Speedwork: How to become a faster runner.

Speedwork: How to become a faster runner.


Just one speed session a week can improve your overall times and ability! Improving your speed isn’t as easy as snapping your fingers or taking a magical pill, but it can be as simple as including a speed session into your weekly training. Speed work teaches your body to run faster for longer periods of time. The benefits are that you get stronger mentally and physically and this all leads to better performance and better love for running. There are three different ways to tackle speed work, in fact it’s worth switching between them for variety and to avoid boredom.


Types of speed work


1. Tempo

The first kind is called tempo running or threshold running. It’s running just a little bit quicker than your race pace, but for shorter periods of time. Tempo running teaches the body to deal with the demand at that speed. An example of a 60min tempo session would start with 20mins easy running, 20mins mins at tempo and finish with 20mins easy.


2. Interval training

The second type of speed training is called interval training. It involves a shorter, faster series of speed work with longer rests between each interval.  It’s like doing fast repeat of shorter distances, at a fast pace with rest in between each. An example of an interval session would 4x 800m intervals as a fast pace with two minutes of recovery between each.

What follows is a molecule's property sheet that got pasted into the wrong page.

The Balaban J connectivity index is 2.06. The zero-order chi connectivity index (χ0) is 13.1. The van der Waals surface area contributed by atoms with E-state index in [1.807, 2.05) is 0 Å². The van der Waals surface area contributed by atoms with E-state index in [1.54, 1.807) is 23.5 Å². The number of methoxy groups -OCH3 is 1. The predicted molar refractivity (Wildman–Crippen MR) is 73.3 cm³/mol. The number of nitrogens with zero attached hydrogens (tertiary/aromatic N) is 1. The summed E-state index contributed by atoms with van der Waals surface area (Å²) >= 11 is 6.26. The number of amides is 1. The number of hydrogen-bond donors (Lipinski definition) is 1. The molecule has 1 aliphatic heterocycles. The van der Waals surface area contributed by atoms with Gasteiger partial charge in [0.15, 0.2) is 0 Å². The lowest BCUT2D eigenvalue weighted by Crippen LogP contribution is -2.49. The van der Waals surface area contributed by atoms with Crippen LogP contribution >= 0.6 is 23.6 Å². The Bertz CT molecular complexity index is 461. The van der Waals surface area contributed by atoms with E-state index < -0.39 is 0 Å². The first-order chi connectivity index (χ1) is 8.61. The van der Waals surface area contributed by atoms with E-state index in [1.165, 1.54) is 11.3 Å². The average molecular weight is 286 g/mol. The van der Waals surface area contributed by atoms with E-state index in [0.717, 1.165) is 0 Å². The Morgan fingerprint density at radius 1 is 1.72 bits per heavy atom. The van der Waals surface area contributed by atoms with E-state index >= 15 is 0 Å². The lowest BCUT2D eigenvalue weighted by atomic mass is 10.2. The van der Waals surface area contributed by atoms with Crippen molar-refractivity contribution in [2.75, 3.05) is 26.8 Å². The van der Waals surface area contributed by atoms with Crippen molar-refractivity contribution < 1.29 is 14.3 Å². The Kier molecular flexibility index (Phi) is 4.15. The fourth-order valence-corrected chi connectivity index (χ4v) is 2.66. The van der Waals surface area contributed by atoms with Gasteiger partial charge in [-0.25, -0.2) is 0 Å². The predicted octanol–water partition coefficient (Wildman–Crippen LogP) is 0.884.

3. Fartlek

Finally, the third form of speed work is called the Fartlek, otherwise known as speed play. It’s similar to interval training, except you never actually stop and rest, recovery is considered running at a slower pace. To try it on your own, run a normal run route and run faster/slower sections within the run. Use things like blocks, street lamps or road blocks to determine when you run fast or slower.


Can I do it on my own?

Speed work is kind of like dieting, you can absolutely do it on your own but just know, deep down, that you’ll be less inclined to cheat, skip the hard parts or get lazy if you’re doing it with a group of other people. Speed work is very precise in regards to the structure of the session, and if you’re in a group you’re also less likely to stray too far from that structure.


Try this on your own


A great speed session is to do a descending time set that increases in speed. So run the following intervals:

1 x 5min

1 x 4min

1 x 3min

1 x 2min

1 x 1min

Take a walking 2 min recovery between each (either walking or standing still).

Increase your speed for each change in time, which means that by the time you reach one minute, you should be going as fast as you can hang onto.

Bryony McCormick

I'm an adventure sport and travel writer. I'm an avid trail runner and mountain biker, aspiring adventurer and average surfer. I do yoga to stay sane, live a vegetarian lifestyle and sometimes prefer the company of my cat to actual humans. My heart belongs in the ocean and my soul in the mountains.